- Park Management
- Benefit Locals
- 10% Protected
As well as the economic benefits of ecotourism, ecotourism also enables people to witness these fragile containers of life and hopefully entrench the importance of conservation. They then spread the word to friends and colleagues.
As more people from prosperous nations visit these areas, they can see how incredible and irreplaceable they are. This increases the mounting pressure to ensure the survival of these remarkable areas.
Not all tourism is good tourism. For instance, destroying the breeding ground of animals to build a five star hotel that ultimately degrades surrounding habitat, or that disturbs breeding areas of sea turtles on a near by beach etc. is not good for the environment.
In order for tourism to be beneficial in the wake of conservation, it must be carefully planned and properly managed. Poor park management, inadequate facilities, and too many people result in disaster for the eco-tourism objective of preserving the environment. This failure has already occurred in some countries and is looming in others. From these, however, we can learn from the mistakes and apply the lessons to the many successful eco-tourism ventures.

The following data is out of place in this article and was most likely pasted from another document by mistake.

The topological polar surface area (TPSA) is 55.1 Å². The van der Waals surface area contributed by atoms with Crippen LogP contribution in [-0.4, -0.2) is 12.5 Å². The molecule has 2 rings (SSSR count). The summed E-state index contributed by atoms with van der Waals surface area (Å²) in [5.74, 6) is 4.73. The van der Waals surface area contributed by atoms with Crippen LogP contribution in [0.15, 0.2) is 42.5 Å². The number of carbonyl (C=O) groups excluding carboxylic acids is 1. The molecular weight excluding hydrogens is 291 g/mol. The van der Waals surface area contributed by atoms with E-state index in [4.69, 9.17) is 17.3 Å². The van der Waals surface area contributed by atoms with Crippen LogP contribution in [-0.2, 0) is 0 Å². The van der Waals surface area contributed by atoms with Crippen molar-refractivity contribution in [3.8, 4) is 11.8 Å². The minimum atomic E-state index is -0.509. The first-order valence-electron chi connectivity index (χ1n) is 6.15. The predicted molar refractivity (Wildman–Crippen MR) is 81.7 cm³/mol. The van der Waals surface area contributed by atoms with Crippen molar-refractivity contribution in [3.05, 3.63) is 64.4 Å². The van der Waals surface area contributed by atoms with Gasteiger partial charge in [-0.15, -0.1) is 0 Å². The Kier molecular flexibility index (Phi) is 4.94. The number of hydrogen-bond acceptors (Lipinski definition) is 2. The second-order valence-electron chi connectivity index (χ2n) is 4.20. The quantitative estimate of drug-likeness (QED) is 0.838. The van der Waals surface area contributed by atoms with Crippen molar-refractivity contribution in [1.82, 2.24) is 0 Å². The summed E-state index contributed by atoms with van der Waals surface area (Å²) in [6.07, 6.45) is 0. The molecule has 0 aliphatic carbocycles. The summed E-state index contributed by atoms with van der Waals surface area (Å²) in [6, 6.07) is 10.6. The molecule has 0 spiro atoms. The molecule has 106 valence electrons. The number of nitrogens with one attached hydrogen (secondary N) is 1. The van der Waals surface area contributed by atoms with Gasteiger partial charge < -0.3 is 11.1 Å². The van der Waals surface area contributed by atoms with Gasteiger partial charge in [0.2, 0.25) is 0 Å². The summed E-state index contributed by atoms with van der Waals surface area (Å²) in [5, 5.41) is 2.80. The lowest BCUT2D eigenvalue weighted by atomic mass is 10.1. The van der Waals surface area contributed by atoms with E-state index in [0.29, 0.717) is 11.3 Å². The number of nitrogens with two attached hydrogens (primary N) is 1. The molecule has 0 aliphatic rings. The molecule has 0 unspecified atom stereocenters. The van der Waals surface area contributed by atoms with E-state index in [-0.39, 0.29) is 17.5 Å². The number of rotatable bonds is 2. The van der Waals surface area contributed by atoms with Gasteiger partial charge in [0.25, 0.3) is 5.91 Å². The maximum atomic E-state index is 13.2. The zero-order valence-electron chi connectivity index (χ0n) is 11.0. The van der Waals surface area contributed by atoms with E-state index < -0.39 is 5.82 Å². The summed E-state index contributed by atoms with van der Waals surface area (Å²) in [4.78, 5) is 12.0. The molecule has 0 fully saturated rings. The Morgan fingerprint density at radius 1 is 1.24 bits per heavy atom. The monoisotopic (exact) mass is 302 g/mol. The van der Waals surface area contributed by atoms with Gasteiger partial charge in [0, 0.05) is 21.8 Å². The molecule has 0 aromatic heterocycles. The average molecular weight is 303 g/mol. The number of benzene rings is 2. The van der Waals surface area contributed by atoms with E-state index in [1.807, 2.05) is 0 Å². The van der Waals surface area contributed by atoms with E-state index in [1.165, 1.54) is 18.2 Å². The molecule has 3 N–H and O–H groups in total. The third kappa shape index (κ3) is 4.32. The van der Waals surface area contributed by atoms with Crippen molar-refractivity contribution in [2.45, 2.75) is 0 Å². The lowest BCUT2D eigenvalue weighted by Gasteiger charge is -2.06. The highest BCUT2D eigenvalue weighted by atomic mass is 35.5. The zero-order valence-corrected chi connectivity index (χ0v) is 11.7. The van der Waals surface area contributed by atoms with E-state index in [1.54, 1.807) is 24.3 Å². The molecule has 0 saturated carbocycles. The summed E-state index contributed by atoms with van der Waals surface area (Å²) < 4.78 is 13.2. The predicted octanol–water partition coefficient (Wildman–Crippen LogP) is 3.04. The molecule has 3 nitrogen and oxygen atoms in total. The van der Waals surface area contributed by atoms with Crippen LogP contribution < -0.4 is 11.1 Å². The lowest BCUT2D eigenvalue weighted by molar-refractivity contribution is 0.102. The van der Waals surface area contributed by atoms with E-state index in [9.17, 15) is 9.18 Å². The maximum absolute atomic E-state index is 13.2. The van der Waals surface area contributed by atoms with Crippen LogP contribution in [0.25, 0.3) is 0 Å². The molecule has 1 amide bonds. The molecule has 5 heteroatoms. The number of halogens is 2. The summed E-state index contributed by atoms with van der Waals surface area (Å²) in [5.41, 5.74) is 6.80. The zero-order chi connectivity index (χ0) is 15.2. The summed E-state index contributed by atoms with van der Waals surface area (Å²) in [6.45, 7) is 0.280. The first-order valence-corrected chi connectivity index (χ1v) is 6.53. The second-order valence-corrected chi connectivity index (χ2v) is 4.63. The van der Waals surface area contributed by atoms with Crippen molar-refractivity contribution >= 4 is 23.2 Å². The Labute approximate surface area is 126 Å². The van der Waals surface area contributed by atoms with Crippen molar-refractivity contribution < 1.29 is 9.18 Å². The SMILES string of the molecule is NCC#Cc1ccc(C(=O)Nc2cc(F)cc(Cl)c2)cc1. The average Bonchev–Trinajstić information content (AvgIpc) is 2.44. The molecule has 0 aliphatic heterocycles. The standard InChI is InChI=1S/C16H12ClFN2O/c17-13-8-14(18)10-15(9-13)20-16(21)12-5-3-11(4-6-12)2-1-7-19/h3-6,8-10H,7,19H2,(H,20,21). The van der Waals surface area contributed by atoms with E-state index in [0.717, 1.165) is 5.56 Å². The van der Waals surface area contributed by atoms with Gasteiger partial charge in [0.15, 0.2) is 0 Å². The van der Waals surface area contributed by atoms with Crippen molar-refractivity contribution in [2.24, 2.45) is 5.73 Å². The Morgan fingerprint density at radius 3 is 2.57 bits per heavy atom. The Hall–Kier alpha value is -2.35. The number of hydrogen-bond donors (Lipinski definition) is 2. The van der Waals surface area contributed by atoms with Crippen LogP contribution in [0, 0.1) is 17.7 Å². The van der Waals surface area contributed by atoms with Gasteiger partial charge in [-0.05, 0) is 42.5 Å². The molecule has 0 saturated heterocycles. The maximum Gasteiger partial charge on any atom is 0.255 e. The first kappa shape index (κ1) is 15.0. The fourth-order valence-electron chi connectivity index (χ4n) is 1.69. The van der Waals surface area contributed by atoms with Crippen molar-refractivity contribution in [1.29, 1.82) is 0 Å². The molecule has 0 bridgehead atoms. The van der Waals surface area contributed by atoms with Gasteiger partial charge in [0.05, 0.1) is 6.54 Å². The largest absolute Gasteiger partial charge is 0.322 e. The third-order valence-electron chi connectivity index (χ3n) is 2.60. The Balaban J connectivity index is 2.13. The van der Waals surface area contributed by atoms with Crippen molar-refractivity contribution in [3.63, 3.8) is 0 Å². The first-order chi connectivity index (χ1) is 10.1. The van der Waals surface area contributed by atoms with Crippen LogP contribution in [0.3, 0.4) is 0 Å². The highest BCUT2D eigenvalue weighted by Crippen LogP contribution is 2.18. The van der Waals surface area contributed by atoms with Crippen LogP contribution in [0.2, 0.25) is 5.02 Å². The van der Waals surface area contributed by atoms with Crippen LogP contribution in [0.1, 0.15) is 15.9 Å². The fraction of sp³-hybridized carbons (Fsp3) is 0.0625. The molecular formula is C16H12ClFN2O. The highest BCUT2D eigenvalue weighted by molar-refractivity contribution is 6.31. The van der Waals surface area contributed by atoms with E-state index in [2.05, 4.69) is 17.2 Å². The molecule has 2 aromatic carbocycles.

Education programmes should also be set up for the local inhabitants, as tourists present an irresistible temptation for locals to sell them anything and everything from the rainforest e.g. selling bones of protected animals or, as an extreme example, even selling jaguar cubs as pets (the illegal exotic animal trade is a fifteen billion dollar per year industry).
For ecotourism to be a viable alternative to destructive activity like logging, we need to make reserves profitable for the people who live in and around the parks. This means involving locals in the upkeep and decisions of the park, and then showing the governments that protected areas can yield a higher profit than logging and farming on the same land.
At present, 10% of land is protected, but this is not enough to protect the vast percentage of species. Plans should be made to increase the amount of protected land, and if protected land is shown profitable, then more parks will open protecting more of the world’s habitat.
To put the cost of reserve upkeep into perspective, Edward Wilson states that this can currently be achieved with a one-cent-per-cup tax on coffee.